Get 20M+ Full-Text Papers For Less Than $1.50/day. Start a 14-Day Trial for You or Your Team.

Learn More →

The Child and the Latina Immigrant: Reimagining the Southern California Imaginary in Héctor Tobar's The Barbarian Nurseries

The Child and the Latina Immigrant: Reimagining the Southern California Imaginary in Héctor... Th e Child and the Latina Immigrant Reimagining the Southern California Imaginary in Héctor Tobar’s Th e Barbarian Nurseries Sarah Ropp In 2011, when Héctor Tobar’s second novel, Th e Barbarian Nurseries, was published, the United States was in the thick of debates over the reintroduced DREAM act. Th ose opposed to the bill, then and now, have referred to its intended benefi ciaries with dehumanizing terms like “removable aliens” and described them as resource thieves stealing state benefi ts and educational opportunities from “true American” children (Yuhas, Chavez). In the summer of 2014, a few months before I wrote the fi rst draft of this article, anti- immigration protestors in the small southern California town of Murrieta chanted “Not our kids, not our problem!” as buses full of migrant children and their parents rolled into their town for detention and processing (Hansen; “Th e Rachel Maddow Show”). And in the fall of 2018, as I sit revising this article for publication, the embers are still burning from the fi restorm that erupted over the summer in response to the decision of President Donald Trump’s administration to separate undocumented parents from their children at the border. Echoing the Murrieta http://www.deepdyve.com/assets/images/DeepDyve-Logo-lg.png Western American Literature The Western Literature Association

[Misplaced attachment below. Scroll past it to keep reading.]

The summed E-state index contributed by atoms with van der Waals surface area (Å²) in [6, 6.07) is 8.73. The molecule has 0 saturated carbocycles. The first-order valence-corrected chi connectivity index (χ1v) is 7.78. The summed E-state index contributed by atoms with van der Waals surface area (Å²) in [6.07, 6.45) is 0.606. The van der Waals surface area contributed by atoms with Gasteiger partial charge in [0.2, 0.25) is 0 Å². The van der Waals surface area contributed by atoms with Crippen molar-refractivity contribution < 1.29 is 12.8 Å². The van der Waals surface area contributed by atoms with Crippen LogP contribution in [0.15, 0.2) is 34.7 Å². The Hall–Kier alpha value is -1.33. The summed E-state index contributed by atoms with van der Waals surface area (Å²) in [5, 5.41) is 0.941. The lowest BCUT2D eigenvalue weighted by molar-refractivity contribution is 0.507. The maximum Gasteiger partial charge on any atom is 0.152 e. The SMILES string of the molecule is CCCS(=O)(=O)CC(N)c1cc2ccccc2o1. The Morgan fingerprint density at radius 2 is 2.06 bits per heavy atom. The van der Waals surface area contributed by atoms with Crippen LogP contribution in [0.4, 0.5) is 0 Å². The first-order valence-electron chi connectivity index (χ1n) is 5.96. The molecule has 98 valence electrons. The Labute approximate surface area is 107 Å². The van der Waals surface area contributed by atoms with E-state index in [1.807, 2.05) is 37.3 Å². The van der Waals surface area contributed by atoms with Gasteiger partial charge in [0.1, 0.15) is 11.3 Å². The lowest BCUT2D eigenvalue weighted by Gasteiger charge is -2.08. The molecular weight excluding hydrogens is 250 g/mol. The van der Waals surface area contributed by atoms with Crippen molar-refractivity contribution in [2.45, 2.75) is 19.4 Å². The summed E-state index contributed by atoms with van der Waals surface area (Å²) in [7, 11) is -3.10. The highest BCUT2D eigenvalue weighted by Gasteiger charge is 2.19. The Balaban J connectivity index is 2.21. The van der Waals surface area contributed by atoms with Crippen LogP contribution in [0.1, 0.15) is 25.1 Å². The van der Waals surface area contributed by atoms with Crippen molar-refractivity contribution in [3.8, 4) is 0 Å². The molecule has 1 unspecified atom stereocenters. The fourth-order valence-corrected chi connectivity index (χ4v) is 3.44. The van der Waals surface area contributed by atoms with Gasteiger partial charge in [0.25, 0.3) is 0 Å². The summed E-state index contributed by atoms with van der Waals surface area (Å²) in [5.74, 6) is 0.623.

The Child and the Latina Immigrant: Reimagining the Southern California Imaginary in Héctor Tobar's The Barbarian Nurseries

Western American Literature , Volume 53 (4) – Feb 7, 2019

Loading next page...
 
/lp/the-western-literature-association/the-child-and-the-latina-immigrant-reimagining-the-southern-california-A0lsyOkOQY
Publisher
The Western Literature Association
ISSN
1948-7142

Abstract

Th e Child and the Latina Immigrant Reimagining the Southern California Imaginary in Héctor Tobar’s Th e Barbarian Nurseries Sarah Ropp In 2011, when Héctor Tobar’s second novel, Th e Barbarian Nurseries, was published, the United States was in the thick of debates over the reintroduced DREAM act. Th ose opposed to the bill, then and now, have referred to its intended benefi ciaries with dehumanizing terms like “removable aliens” and described them as resource thieves stealing state benefi ts and educational opportunities from “true American” children (Yuhas, Chavez). In the summer of 2014, a few months before I wrote the fi rst draft of this article, anti- immigration protestors in the small southern California town of Murrieta chanted “Not our kids, not our problem!” as buses full of migrant children and their parents rolled into their town for detention and processing (Hansen; “Th e Rachel Maddow Show”). And in the fall of 2018, as I sit revising this article for publication, the embers are still burning from the fi restorm that erupted over the summer in response to the decision of President Donald Trump’s administration to separate undocumented parents from their children at the border. Echoing the Murrieta

Journal

Western American LiteratureThe Western Literature Association

Published: Feb 7, 2019

There are no references for this article.